Migration — School Daze

Wednesday, August 27, 2008

I applaud State Sen. Thomas Gaffey’s proposal to mandate that Connecticut’s public schools open after Labor Day. His reasons are sound: Children benefit more from staying home or vacationing with their families until the beginning of September than they do with struggling for two or three days before another three-day break. He called the current arrangement “an inexplicable hodgepodge” because most schools don’t open on the same day, as every one of the 154 districts sets its own schedule. Elsewhere Gaffey pointed out that most of the schools in Connecticut lack air conditioning, and the hot, humid weather that rules at this time of year is not conducive to learning. Plus bus companies and other businesses that contract with the school districts have to adjust to schedules that are staggered town by town.
From my point of view, parents or guardians would benefit from the later start time, as they give up the summer schedule for three or four days and then break again for a three-day weekend. A post-Labor Day opening would also boost the economy as business owners and others along the shoreline who make their money from summer vacationers (as my family did for years) would have an additional week of the summer trade. The only personal downside for a post-Labor Day opening is that I’ll have to wait a few extra days to pay a visit to the much quieter Shoreline. This is a sacrifice I am more than willing to make!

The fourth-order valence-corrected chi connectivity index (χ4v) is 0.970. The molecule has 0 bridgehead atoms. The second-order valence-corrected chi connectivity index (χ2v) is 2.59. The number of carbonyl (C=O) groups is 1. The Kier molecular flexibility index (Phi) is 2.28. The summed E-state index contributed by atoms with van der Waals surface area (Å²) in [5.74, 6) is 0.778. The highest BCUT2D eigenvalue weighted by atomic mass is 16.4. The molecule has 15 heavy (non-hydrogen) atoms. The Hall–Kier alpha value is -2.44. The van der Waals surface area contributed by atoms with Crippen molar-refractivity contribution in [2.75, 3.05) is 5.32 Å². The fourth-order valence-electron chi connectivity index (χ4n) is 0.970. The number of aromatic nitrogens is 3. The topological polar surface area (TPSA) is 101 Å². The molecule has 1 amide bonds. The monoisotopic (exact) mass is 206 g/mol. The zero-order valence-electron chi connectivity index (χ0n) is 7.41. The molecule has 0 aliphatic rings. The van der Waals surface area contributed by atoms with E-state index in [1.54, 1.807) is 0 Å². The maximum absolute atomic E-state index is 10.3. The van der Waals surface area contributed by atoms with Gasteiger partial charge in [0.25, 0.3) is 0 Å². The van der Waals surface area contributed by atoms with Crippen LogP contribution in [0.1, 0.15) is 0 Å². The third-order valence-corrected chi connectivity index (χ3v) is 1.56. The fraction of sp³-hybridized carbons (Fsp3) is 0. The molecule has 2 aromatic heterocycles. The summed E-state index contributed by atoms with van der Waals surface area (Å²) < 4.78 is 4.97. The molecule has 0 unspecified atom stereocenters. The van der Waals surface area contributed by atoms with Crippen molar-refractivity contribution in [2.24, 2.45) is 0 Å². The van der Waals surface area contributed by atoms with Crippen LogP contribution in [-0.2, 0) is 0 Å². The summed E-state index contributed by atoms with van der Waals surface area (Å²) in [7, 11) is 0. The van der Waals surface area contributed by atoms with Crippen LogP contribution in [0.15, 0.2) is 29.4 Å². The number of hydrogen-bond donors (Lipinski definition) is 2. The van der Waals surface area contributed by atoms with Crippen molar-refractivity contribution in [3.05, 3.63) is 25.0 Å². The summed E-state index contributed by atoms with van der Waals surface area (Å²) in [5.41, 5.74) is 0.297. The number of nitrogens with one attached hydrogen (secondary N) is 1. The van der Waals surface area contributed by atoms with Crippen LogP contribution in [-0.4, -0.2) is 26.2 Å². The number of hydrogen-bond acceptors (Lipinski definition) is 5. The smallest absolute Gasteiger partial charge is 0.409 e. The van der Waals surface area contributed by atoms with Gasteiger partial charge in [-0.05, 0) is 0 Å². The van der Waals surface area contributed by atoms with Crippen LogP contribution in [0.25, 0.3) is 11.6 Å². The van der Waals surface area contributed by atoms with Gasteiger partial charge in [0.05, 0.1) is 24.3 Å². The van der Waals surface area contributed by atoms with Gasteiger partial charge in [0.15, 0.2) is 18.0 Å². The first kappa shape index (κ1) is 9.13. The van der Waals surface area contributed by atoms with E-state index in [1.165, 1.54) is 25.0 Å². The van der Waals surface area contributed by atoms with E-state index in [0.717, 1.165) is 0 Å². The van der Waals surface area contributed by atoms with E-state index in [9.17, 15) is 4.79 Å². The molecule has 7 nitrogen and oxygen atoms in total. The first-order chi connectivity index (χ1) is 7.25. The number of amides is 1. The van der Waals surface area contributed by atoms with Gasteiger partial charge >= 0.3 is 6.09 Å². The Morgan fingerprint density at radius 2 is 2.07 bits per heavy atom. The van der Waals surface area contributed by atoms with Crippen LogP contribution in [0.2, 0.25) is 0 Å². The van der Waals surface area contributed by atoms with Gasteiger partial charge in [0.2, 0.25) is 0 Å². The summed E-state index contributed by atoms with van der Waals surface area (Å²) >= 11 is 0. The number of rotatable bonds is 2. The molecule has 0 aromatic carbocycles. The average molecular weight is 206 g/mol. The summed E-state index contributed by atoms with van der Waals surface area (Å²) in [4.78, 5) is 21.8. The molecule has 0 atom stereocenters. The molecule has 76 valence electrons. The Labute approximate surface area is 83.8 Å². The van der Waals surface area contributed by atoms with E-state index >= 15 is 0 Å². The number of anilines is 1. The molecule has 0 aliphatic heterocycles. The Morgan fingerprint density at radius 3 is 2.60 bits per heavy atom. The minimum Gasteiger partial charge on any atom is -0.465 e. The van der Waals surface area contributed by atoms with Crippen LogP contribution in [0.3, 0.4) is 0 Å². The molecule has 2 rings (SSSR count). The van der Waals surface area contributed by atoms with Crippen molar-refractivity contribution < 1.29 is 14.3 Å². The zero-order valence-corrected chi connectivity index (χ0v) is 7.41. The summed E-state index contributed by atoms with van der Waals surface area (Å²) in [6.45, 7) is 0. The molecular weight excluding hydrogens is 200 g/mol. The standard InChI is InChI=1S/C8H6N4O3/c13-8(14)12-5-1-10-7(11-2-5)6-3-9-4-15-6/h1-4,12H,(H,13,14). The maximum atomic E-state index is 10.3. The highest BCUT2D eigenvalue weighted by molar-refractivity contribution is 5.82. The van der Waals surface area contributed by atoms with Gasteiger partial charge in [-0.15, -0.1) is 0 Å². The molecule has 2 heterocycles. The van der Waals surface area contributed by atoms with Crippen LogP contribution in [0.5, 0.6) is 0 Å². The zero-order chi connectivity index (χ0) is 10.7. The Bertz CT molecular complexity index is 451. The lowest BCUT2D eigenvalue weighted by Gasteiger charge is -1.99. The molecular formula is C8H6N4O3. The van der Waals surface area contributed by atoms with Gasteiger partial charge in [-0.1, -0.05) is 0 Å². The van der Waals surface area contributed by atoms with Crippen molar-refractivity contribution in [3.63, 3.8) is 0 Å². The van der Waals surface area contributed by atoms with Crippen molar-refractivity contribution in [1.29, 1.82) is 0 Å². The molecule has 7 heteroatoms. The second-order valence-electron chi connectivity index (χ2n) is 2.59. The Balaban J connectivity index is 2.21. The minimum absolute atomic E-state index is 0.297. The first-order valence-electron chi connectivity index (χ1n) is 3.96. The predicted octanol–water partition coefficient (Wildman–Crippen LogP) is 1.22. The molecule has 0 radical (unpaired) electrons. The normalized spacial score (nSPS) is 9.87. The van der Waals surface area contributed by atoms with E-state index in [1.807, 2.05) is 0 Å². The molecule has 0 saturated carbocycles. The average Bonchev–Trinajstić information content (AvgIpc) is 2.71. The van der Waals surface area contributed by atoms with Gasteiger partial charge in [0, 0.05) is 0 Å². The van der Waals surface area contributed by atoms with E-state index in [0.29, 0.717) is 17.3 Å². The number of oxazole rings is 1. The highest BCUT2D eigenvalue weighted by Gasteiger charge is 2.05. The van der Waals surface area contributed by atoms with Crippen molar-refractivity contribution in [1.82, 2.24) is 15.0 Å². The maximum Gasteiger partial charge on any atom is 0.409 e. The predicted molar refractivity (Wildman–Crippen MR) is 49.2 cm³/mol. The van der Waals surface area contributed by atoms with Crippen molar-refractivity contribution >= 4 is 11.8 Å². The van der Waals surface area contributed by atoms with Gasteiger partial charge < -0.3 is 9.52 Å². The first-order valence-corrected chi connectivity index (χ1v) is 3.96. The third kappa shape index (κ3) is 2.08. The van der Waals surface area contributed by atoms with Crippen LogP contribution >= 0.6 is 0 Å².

There are arguments in support of the status quo: Since Connecticut towns and boards of education are maniacs for local control, there’s a good chance that the proposal won’t go anywhere, so Gaffey’s effort may be an exercise in futility as it was last year. And the lack of air-conditioned schools was more of a problem in June than it has been in August since we’ve now got nighttime temps in the 40s and 50s and had a brutal heat wave in June. Winter weather may dictate August openings, too. Since school districts have become lawsuit shy and many students travel farther to reach magnet schools outside their hometowns, most districts have many more snow days. The closings of course push the end of school further into June, and no one wants to be in school up to July 4.
Gaffey, however, has history on his side. The early openings are a fairly recent phenomenon. The testing craze apparently drove the change to the current arrangement. Before 1986. all public schools opened after Labor Day. That year and for several years afterward students took the Connecticut Mastery Test during the first two weeks in September, hence the urge to begin test prep as early as possible. But three years ago the state began administering the test in March. Since the primary motivation behind the early opening is gone, it should be time for a change.
It sure would be nice to have everyone return at the same time, after Labor Day.

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